The unhoused are rare, but are integral components of Society nonetheless. They are generally exposed to more dangerous situations than those who inhabit secure homes, as is demonstrated by the death of Melinda Davis. Within such situations, some are occasionally presented with opportunities for the sort of admirable benevolence that was exhibited by Tim Langer.

The links above provide more information about Melinda Davis and Tim Langer in regard to the Sacramento Shooting. Other articles are in the news.

Refugees

Ukraine is a topic that I have been avoiding. Friends and colleagues talk and write about it, but likewise seem to be hesitant to get too involved with such discourse. It is a difficult topic, from every perspective. Every topic within the primary topic is unpleasant. Politics are so vague. War is so violent. The potential for escalation is so terrifying. So many people are displaced.

Ukrainian refugees have been fleeing into and through Europe since the beginning of this war. Some have been coming to America. A colleague in Los Angeles has already assisted with temporary settlement of a few refugees who left Ukraine as the current situation began. Some came to Los Angeles intentionally, but not all. Some refugees could possibly relocate locally.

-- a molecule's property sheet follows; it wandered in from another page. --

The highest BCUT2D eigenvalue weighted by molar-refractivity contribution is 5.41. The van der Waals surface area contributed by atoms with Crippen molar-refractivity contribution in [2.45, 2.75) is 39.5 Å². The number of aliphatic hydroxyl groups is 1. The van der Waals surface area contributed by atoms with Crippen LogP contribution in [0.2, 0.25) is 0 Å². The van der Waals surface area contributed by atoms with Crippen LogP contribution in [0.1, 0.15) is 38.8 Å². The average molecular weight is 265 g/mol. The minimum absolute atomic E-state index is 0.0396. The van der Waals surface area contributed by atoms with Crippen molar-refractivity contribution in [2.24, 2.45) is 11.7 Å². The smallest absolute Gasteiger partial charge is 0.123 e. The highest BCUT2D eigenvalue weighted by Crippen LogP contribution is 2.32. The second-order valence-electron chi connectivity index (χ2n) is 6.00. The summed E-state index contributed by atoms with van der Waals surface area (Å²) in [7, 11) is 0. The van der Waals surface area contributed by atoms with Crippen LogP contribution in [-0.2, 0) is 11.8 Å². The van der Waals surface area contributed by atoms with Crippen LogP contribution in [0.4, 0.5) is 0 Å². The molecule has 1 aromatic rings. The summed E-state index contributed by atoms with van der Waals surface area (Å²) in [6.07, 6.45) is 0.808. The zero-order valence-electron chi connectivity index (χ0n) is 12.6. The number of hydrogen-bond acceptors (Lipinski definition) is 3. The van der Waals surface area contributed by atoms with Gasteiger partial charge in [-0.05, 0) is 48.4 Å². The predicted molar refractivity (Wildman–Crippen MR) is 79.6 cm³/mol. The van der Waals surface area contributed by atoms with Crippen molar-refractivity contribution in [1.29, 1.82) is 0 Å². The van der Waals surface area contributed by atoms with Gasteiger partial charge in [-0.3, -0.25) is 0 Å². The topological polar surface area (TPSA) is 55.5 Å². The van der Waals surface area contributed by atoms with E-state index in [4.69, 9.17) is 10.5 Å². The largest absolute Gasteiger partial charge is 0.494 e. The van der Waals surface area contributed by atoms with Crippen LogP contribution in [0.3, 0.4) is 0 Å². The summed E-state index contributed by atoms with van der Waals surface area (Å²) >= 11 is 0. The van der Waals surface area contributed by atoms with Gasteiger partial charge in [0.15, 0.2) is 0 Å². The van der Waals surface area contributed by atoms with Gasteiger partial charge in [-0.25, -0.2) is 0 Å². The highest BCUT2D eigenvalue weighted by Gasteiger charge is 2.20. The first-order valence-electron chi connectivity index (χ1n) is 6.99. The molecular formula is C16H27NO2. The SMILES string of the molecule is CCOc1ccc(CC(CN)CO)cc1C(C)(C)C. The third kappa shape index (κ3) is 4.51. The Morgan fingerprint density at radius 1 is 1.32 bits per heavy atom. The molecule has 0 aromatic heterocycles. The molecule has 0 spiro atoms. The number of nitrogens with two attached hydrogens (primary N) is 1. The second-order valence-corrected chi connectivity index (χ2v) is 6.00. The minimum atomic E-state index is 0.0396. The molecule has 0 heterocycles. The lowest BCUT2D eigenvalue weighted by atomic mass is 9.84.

It is gratifying to know that the vast majority of people here will be graciously supportive of refugees if necessary. That is how healthy Society operates. Those of us who lost homes to the CZU Fire are very aware of this.

Furthermore, those who lack domestic situations for any other reason besides the CZU Fire are likewise aware of the gracious generosity of our local Community. It is why so few of us presently remain unhoused here, even while homelessness is such a major problem elsewhere in America.

A refugee is someone who is in need of refuge, likely after deprivation of former habitation. Prior to the current situation in Ukraine, refugees came from a variety of regions, and for a variety of reasons. Many refugees are local.

It is impossible to predict how many from Ukraine will relocated permanently to America, and how many will eventually return to Ukraine. The future or Ukraine remains unknown. We do know that Society here and elsewhere will do what it must to accommodate, and help if necessary.

It Worked For Me